Railway network in Kenya has stagnated since the initial construction. There are currently 2597 km total rail network in Kenya of which 1738 km are public lines and 859 km of private line and sidings. Investment requirements in the sub-sector involve infrastructure development and expansion including the proposed high capacity standard gauge network, the greater Nairobi Commuter Services and the Mombasa and Kisumu Commuter Rail Services

Among the flagship projects in the transport sector projects are the Development of a new transport corridor to Southern Sudan and Ethiopia to link Kenya’s North Eastern province, Ethiopia and Southern Sudan. The project involves the development of a new transport corridor from the new port at Lamu through Garrisa, Isiolo, Mararal, Lodwar, and Lokichogio to branch at Isiolo to Ethiopia and Southern Sudan. This will comprise a new road network, a railway line, an oil refinery at Lamu, an oil pipeline, Lamu Airport and a free port at Lamu (Manda Bay) in addition to resort cities at the coast and in Isiolo

The Government has laid the plans for the development of a rapid bus transport system the Nairobi Metropolitan Region Rapid Bus Transit/System.

In addition, opportunities exist for Maintenance of existing road network, expansion of the road network including construction of bypasses in Nairobi and Mombasa to ease congestion and other Northern Corridor Transport Improvement Programme initiatives.

More information on investment opportunities in these can be found from the website of the Ministry of Transport and the Ministry of Roads

Kenya occupies a strategic position as an aviation centre in the eastern African region serving as the hub for the East, Central and Indian Ocean areas and offering transit and refuelling facilities for the North/South and East/West air traffic. Major users of air transport are tourists, high value exports and imports and perishable goods transporters.

Investment opportunities are available in the expansion of the airports and their allied services especially the passenger terminal facilities.

Maritime transport is a low cost means of moving heavy and bulky freight. Kenya, due to her ocean frontage and Lake Victoria, serves the eastern and central African hinterlands e.g. Uganda, Rwanda, Burundi, Democratic Republic of Congo, Ethiopia, Southern Sudan and Northern-eastern Tanzania.

Maritime transport sub-sector therefore, offers lucrative investment opportunities. These include port services, development of cruise ship facilities in both Port of Mombasa and Kisumu (Lake Victoria), ship repairs and servicing.

The sector includes all facets of communication including ICT, telecommunications, postal services, internet services, telex, paging and facsimile services. The sector has been liberalised and private investors are welcome. The National ICT Masterplan aims at enhancing Kenya’s competitiveness through utilisation of its resources in Business Process Outsourcing and strengthening its capacities to meet future technological challenges. The 2030 vision for BPO is for Kenya to become the top BPO destination in Africa .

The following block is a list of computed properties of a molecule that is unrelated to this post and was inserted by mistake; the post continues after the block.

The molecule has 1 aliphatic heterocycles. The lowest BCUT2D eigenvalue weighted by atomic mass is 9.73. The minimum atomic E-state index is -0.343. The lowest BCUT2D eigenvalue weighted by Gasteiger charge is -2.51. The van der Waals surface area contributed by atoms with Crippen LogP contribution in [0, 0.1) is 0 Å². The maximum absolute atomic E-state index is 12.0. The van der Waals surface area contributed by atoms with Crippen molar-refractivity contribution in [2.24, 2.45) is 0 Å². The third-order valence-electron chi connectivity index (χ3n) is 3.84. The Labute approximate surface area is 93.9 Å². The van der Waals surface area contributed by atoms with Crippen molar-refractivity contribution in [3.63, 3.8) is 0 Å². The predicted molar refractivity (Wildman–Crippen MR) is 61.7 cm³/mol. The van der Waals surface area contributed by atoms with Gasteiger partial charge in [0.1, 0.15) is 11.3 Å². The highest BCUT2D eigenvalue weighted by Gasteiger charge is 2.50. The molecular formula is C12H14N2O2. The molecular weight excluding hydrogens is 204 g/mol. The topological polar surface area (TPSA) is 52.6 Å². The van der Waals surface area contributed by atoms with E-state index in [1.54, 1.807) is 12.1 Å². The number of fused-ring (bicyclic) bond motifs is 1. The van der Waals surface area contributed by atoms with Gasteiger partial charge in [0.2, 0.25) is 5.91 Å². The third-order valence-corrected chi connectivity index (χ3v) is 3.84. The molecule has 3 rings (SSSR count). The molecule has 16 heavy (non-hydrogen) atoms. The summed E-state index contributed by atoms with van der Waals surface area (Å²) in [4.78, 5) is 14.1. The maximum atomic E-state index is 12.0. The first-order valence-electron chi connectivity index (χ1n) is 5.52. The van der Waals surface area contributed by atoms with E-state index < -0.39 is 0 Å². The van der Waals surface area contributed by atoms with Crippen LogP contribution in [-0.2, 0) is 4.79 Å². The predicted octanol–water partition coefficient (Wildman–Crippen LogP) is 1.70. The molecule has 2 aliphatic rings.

Key opportunities therefore exist in the development of ICT infrastructure including ICT parks and development of hardware and software. Other opportunities exist in the provision of fixed and mobile telephony services and internet gateway service provision.
For more information visit website of the Ministry of Communications and the Communications Commission of Kenya

Kenya’s main sources of energy supply are electricity (hydro-, geothermal), wood fuel, petroleum, and renewable energy. Due to its critical role in development of the country, the current energy policy objectives emphasize the need for its availability and accessibility at cost effective prices and in support of sustainable socio-economic development while protecting and conserving the environment.

Investors are invited in the energy sector in the following areas:
- oil  and coal exploration
- pipeline rehabilitation
- generation of geothermal, hydropower, oil based thermal and any other economically competitive energy source.
- wind and solar renewable energy sources are other areas of investment possibilities.
For more information on all the sub-sectors reviewed above visit the website of the Ministry of Energy, Kenya Electricity Generating Company and Geothermal Development Company

One of the major priorities of the government is to provide decent affordable housing for the population. The current  National Housing Policy commitment is to facilitate the construction of at least 150,000 housing units annually in urban areas and 300,000 units in the rural areas.. This indicates the magnitude of investment opportunity in the sector.

Specific investment opportunities in the sector are:
- Slum upgrading and urban renewal
- Construction of middle and low cost housing
- Low cost technologies and materials production
- Housing finance
- Housing surveys and data management.

For more information on other sectors please visit the website of the Kenya investment Authority  and the Ministry of State for Planning, National Development and Vision 2030